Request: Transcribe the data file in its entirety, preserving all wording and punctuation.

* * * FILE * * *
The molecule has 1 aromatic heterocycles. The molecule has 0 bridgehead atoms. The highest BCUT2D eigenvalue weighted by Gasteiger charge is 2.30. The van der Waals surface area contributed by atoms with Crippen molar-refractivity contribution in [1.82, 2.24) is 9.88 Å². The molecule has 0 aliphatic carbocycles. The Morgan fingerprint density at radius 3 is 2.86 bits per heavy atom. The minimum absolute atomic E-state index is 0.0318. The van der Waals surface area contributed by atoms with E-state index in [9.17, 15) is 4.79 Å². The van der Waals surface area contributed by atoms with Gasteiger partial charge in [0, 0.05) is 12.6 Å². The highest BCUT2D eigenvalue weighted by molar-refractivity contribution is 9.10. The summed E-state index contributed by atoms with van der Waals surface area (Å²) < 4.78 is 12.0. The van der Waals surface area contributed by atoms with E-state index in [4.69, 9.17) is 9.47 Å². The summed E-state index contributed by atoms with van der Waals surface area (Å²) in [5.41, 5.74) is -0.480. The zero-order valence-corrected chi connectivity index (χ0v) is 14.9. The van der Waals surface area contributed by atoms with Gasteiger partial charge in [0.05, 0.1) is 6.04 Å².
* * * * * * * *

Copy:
The molecule has 1 aromatic heterocycles. The molecule has 0 bridgehead atoms. The highest BCUT2D eigenvalue weighted by Gasteiger charge is 2.30. The van der Waals surface area contributed by atoms with Crippen molar-refractivity contribution in [1.82, 2.24) is 9.88 Å². The molecule has 0 aliphatic carbocycles. The Morgan fingerprint density at radius 3 is 2.86 bits per heavy atom. The minimum absolute atomic E-state index is 0.0318. The van der Waals surface area contributed by atoms with E-state index in [9.17, 15) is 4.79 Å². The van der Waals surface area contributed by atoms with Gasteiger partial charge in [0, 0.05) is 12.6 Å². The highest BCUT2D eigenvalue weighted by molar-refractivity contribution is 9.10. The summed E-state index contributed by atoms with van der Waals surface area (Å²) < 4.78 is 12.0. The van der Waals surface area contributed by atoms with E-state index in [4.69, 9.17) is 9.47 Å². The summed E-state index contributed by atoms with van der Waals surface area (Å²) in [5.41, 5.74) is -0.480. The zero-order valence-corrected chi connectivity index (χ0v) is 14.9. The van der Waals surface area contributed by atoms with Gasteiger partial charge in [0.05, 0.1) is 6.04 Å².